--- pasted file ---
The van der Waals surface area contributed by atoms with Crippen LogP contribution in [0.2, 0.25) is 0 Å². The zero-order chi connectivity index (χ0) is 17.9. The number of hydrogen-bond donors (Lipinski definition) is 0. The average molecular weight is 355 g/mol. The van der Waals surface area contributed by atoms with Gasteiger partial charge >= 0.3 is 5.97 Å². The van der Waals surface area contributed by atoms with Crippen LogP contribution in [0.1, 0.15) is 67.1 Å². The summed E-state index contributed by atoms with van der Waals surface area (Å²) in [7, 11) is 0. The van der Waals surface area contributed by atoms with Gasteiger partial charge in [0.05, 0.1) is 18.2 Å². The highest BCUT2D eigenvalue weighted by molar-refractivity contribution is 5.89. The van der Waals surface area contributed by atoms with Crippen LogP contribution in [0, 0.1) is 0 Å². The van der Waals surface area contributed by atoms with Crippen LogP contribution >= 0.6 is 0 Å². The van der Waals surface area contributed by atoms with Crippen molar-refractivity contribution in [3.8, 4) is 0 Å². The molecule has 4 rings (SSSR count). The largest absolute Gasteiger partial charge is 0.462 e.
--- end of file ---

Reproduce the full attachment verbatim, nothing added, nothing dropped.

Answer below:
The van der Waals surface area contributed by atoms with Crippen LogP contribution in [0.2, 0.25) is 0 Å². The zero-order chi connectivity index (χ0) is 17.9. The number of hydrogen-bond donors (Lipinski definition) is 0. The average molecular weight is 355 g/mol. The van der Waals surface area contributed by atoms with Gasteiger partial charge >= 0.3 is 5.97 Å². The van der Waals surface area contributed by atoms with Crippen LogP contribution in [0.1, 0.15) is 67.1 Å². The summed E-state index contributed by atoms with van der Waals surface area (Å²) in [7, 11) is 0. The van der Waals surface area contributed by atoms with Gasteiger partial charge in [0.05, 0.1) is 18.2 Å². The highest BCUT2D eigenvalue weighted by molar-refractivity contribution is 5.89. The van der Waals surface area contributed by atoms with Crippen LogP contribution in [0, 0.1) is 0 Å². The van der Waals surface area contributed by atoms with Crippen LogP contribution >= 0.6 is 0 Å². The van der Waals surface area contributed by atoms with Crippen molar-refractivity contribution in [3.8, 4) is 0 Å². The molecule has 4 rings (SSSR count). The largest absolute Gasteiger partial charge is 0.462 e.